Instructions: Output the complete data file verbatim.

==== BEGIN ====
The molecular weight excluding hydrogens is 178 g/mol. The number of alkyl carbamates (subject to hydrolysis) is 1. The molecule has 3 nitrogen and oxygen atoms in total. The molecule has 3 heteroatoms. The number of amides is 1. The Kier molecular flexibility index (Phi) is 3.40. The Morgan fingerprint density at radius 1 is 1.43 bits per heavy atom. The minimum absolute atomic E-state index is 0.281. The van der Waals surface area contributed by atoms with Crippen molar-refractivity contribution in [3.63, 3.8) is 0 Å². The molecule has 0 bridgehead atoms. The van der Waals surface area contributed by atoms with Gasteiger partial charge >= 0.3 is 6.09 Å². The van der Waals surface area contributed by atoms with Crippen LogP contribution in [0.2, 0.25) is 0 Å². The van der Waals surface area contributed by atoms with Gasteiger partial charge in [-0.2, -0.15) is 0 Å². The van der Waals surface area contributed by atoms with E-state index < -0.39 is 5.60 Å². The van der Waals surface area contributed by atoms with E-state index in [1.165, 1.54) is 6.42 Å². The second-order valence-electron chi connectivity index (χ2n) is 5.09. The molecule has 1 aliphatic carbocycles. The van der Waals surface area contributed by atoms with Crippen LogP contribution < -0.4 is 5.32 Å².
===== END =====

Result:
The molecular weight excluding hydrogens is 178 g/mol. The number of alkyl carbamates (subject to hydrolysis) is 1. The molecule has 3 nitrogen and oxygen atoms in total. The molecule has 3 heteroatoms. The number of amides is 1. The Kier molecular flexibility index (Phi) is 3.40. The Morgan fingerprint density at radius 1 is 1.43 bits per heavy atom. The minimum absolute atomic E-state index is 0.281. The van der Waals surface area contributed by atoms with Crippen molar-refractivity contribution in [3.63, 3.8) is 0 Å². The molecule has 0 bridgehead atoms. The van der Waals surface area contributed by atoms with Gasteiger partial charge >= 0.3 is 6.09 Å². The van der Waals surface area contributed by atoms with Crippen LogP contribution in [0.2, 0.25) is 0 Å². The van der Waals surface area contributed by atoms with Gasteiger partial charge in [-0.2, -0.15) is 0 Å². The van der Waals surface area contributed by atoms with E-state index < -0.39 is 5.60 Å². The van der Waals surface area contributed by atoms with E-state index in [1.165, 1.54) is 6.42 Å². The second-order valence-electron chi connectivity index (χ2n) is 5.09. The molecule has 1 aliphatic carbocycles. The van der Waals surface area contributed by atoms with Crippen LogP contribution < -0.4 is 5.32 Å².